Johnson & Johnson’s motion denied. But the court ordered further briefing on Johnson & Johnson’s equitable argument for being allowed to piggyback on Kelly’s arbitration agreement—namely, that while it was not a signatory, it had a close relationship with the staffing firm, and there was a sufficient relationship between J&J’s alleged wrongs and its contractual obligations and duties. Johnson & Johnson argued that the applicant entered the binding arbitration agreement as part of his overall employment application process at the staffing firm, and his allegations accused both defendants of violating the FCRA. However, the district court was unconvinced and, in a subsequent ruling, denied Johnson & Johnson’s motion to compel. Even if a close relationship existed between the defendants, equitable estoppel did not apply because the applicant’s claims against Johnson & Johnson were not “intimately founded in and intertwined with the underlying contract obligations,” the court reasoned.
Third Circuit finds a “close nexus.” The appeals court disagreed, finding there was an “obvious and close nexus between” the non-signatory Johnson & Johnson and the parties to the arbitration agreement. The applicant applied for a job with Johnson & Johnson through Kelly and he received an employment offer to work at Johnson & Johnson through a Kelly recruiter—in an email bearing the subject line “Offer from J&J through Kelly Services.” Kelly was authorized to use the company’s logos and trademarks on the employment forms it relayed to the plaintiff, who received documents related to the onboarding process from Kelly in an email with the subject line “Kelly Services J[&]J [Hiring] Documents.” The arbitration agreement and background check forms were included among the documents, and were “the vehicles” by which the plaintiff was to be placed at Johnson & Johnson. Even his complaint referred to Kelly and Johnson & Johnson collectively as “Defendants” and accused them of the same conduct, the appeals court observed. The claims against both defendants were tied to the same conduct, implicated the same legal issues, and as such, were indistinguishable, and Johnson & Johnson’s interests were the same as Kelly’s. These facts demonstrated a close nexus sufficient to support application of alternative equitable estoppel.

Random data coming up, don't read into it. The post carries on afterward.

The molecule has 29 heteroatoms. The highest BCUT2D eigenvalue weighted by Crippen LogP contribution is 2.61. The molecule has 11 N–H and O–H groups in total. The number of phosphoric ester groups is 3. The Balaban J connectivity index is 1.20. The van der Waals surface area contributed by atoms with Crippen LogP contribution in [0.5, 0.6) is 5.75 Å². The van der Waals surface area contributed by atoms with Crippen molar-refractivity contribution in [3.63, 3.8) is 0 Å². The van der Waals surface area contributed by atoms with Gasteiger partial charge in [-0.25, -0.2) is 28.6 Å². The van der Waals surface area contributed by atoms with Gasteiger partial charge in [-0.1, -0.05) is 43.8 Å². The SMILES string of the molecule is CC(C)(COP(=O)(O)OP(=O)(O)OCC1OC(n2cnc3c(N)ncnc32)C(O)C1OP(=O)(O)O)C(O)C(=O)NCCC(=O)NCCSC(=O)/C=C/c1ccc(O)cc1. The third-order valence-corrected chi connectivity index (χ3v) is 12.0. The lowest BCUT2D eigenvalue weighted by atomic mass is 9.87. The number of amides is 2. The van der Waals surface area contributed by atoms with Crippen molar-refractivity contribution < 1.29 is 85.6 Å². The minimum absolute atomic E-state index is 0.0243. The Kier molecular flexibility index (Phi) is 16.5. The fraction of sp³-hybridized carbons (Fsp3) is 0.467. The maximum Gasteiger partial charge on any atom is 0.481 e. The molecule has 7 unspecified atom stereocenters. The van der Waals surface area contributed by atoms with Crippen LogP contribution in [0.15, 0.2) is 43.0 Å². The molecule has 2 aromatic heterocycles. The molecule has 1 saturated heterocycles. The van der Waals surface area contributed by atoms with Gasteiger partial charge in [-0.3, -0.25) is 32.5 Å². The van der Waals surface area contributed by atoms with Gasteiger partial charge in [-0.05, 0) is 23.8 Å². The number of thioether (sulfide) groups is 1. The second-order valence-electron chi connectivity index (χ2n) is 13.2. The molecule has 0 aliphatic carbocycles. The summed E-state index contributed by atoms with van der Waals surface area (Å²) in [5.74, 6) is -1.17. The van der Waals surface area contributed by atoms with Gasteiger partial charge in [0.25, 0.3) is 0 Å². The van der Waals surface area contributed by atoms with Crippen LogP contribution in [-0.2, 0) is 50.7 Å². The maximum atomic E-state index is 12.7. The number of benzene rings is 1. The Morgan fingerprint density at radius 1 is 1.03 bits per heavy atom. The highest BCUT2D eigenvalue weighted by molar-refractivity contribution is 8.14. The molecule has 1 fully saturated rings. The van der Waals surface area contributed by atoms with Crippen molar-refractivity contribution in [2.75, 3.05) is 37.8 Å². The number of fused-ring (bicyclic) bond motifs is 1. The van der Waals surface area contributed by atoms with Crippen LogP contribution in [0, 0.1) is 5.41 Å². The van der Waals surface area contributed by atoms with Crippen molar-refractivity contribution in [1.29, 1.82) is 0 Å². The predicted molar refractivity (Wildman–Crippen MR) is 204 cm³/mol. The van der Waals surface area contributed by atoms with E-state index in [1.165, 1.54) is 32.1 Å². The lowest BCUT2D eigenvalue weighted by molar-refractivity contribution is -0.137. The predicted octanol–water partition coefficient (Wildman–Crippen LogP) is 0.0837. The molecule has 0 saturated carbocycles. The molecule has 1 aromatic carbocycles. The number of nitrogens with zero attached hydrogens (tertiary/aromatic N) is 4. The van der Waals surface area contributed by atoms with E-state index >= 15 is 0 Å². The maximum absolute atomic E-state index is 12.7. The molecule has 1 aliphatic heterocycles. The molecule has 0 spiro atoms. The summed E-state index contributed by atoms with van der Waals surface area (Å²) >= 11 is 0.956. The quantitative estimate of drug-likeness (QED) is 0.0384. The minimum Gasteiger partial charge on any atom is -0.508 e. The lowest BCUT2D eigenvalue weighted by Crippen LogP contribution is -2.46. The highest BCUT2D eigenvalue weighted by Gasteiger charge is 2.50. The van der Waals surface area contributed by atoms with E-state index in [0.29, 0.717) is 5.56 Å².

That was the Third Circuit’s analysis under Pennsylvania law, but it found that application of the Michigan test supported the same result: the plaintiff’s FCRA claim resulted from his employment relationship and the arbitration agreement contemplated employment disputes. Also, he alleged “concerted and interdependent misconduct” by both defendants collectively in violation of the FCRA.
Remaining issue. The arbitration agreement applies to “Covered Claims” arising between the plaintiff and Kelly as well as “its related and affiliated companies,” including “all common-law and statutory claims relating to [the plaintiff’s] employment.” Whether that includes the plaintiff’s FCRA claim against Kelly’s customer, Johnson & Johnson, was a matter for the court below to decide on remand.